in a Pecan ShellThe
settlement was made up of unhappy colonists who had been uprooted from their home
at Los Adaes (in present day
Louisiana) and ordered to move to San
Antonio in 1773.
After deciding that life in San
Antonio didnít suit them, they appealed to Spanish Viceroy Antonio Maria de
Bucareli who was sympathetic and granted them permission to return to East
The site they chose was on the Old San Antonio Road where it
crossed the Trinity River. The thankful colonists named it Nuestra SeŮora del
Pilar de Bucareli. It was officially founded in September of 1774 and was given
a ten year waiver on taxes. The settlers renewed their former (illegal) trade
ties with the French and it appeared that they would thrive. But an epidemic in
1777 and raids by Comanches the following year doomed the settlement. Without
waiting for official permission, the inhabitants abandoned Bucarelli and went
north to found what would become Nacogdoches.
Today a historical marker on the west side of the Trinity River tells Bucareliís
Hwy 21 about 4 Miles E of Midway. Just W of Trinity Bridge.
In this vicinity,
at Paso Tomas on the Trinity, was the Spanish town Nuestra Senora del Pilar De.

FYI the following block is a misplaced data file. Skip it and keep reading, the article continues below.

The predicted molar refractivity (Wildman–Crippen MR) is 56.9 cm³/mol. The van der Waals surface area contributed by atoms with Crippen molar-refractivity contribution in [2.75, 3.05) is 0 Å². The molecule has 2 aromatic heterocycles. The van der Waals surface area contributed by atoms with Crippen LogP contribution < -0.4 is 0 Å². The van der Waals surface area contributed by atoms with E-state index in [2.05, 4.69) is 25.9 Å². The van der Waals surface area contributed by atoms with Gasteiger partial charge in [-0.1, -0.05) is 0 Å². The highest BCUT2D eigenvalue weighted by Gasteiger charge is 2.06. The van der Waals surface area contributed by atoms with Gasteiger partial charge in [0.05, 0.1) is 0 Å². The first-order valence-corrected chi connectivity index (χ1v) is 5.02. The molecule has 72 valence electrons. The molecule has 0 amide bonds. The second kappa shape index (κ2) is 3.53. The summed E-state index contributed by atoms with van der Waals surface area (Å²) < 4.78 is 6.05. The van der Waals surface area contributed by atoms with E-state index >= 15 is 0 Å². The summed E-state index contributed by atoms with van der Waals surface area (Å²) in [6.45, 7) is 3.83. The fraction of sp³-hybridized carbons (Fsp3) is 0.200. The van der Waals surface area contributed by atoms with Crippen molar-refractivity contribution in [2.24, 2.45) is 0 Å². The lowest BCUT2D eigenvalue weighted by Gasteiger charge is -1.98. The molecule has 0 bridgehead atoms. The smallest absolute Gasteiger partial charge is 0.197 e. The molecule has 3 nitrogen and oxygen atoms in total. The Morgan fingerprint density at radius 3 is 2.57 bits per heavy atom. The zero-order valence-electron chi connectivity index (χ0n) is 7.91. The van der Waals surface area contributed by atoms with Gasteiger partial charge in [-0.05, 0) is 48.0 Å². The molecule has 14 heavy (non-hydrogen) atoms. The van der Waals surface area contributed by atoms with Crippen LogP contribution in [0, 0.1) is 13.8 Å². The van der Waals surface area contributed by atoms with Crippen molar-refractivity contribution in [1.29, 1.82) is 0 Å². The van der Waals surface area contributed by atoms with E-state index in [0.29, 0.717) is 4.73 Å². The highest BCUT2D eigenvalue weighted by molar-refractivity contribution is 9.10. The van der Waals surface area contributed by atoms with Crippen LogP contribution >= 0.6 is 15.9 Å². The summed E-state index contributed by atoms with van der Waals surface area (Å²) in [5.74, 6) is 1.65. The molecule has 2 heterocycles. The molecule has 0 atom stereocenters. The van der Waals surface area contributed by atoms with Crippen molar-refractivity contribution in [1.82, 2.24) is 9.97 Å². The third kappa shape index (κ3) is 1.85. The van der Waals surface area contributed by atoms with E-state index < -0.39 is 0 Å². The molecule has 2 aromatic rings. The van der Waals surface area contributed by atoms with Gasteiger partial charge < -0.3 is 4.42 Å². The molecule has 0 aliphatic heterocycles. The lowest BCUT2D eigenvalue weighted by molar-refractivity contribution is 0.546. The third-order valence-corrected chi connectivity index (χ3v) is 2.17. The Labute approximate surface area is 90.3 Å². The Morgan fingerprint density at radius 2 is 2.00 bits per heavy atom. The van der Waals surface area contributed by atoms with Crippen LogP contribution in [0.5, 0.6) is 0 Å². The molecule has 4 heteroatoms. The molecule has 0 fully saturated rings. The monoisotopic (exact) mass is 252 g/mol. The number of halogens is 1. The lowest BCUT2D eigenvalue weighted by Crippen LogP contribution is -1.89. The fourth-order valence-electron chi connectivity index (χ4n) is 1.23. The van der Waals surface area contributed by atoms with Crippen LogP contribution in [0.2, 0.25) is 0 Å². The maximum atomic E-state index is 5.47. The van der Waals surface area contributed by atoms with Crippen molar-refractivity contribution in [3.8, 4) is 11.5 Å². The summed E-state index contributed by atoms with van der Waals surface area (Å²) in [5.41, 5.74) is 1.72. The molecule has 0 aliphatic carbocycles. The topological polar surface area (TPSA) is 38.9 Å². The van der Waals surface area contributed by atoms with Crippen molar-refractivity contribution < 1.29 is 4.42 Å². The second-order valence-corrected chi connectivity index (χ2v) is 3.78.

Bucareli (1774-1779) Indian troubles had caused Spain to move Louisiana colonists
to Bexar (San Antonio). These people,
however, pled to return to East Texas,
and secured the consent of Viceroy Antonio Maria Bucarelo. Led by Gil
Ybarbo (1729-1809), they built at the Trinity crossing a church, plaza, and
wooden houses, and grew to a town of 345 people. But ill luck with crops, a few
Comanche raids, and river floods sent the settlers farther east. Again led by
they rebuilt the old town of Nacogdoches,
I believe that we have a cemetery that the old timers called a "Mexican cemetery"
on our sanctuaries in San Jacinto County that may be related to Bucareli. The
grave stones were virtually impossible to reach through the vegetation so I have
been working to mark and expose the stones. It is my theory that some of the inhabitants
of Bucareli that was a short distance up the Trinity River in Madison County,
dispersed into safer parts of E. Texas and that the graves are Spanish and not
Mexican. To prove or disprove my theory I would like for there to be a formal
archaeological investigation and a DNA test of one or more of the skeletal remains.
- George H. Russell, March 24, 2013
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